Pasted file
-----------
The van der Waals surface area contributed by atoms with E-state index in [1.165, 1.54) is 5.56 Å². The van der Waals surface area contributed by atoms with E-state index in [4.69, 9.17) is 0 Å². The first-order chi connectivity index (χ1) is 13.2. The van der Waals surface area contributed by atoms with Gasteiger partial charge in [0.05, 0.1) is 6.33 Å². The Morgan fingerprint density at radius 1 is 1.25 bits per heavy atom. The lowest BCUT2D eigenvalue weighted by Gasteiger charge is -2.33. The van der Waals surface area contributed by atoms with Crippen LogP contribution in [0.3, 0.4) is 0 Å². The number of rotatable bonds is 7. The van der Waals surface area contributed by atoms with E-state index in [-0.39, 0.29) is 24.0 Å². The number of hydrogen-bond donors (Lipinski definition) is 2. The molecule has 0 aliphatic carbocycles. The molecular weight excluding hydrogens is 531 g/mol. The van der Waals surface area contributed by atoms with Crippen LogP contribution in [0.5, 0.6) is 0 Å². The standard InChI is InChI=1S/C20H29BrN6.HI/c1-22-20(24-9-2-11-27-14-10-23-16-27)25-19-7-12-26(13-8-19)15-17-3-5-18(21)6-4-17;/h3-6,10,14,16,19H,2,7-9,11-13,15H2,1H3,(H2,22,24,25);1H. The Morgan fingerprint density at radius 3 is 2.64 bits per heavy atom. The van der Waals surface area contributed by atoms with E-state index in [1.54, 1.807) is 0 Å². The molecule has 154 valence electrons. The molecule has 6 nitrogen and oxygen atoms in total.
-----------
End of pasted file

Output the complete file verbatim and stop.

The van der Waals surface area contributed by atoms with E-state index in [1.165, 1.54) is 5.56 Å². The van der Waals surface area contributed by atoms with E-state index in [4.69, 9.17) is 0 Å². The first-order chi connectivity index (χ1) is 13.2. The van der Waals surface area contributed by atoms with Gasteiger partial charge in [0.05, 0.1) is 6.33 Å². The Morgan fingerprint density at radius 1 is 1.25 bits per heavy atom. The lowest BCUT2D eigenvalue weighted by Gasteiger charge is -2.33. The van der Waals surface area contributed by atoms with Crippen LogP contribution in [0.3, 0.4) is 0 Å². The number of rotatable bonds is 7. The van der Waals surface area contributed by atoms with E-state index in [-0.39, 0.29) is 24.0 Å². The number of hydrogen-bond donors (Lipinski definition) is 2. The molecule has 0 aliphatic carbocycles. The molecular weight excluding hydrogens is 531 g/mol. The van der Waals surface area contributed by atoms with Crippen LogP contribution in [0.5, 0.6) is 0 Å². The standard InChI is InChI=1S/C20H29BrN6.HI/c1-22-20(24-9-2-11-27-14-10-23-16-27)25-19-7-12-26(13-8-19)15-17-3-5-18(21)6-4-17;/h3-6,10,14,16,19H,2,7-9,11-13,15H2,1H3,(H2,22,24,25);1H. The Morgan fingerprint density at radius 3 is 2.64 bits per heavy atom. The van der Waals surface area contributed by atoms with E-state index in [1.54, 1.807) is 0 Å². The molecule has 154 valence electrons. The molecule has 6 nitrogen and oxygen atoms in total.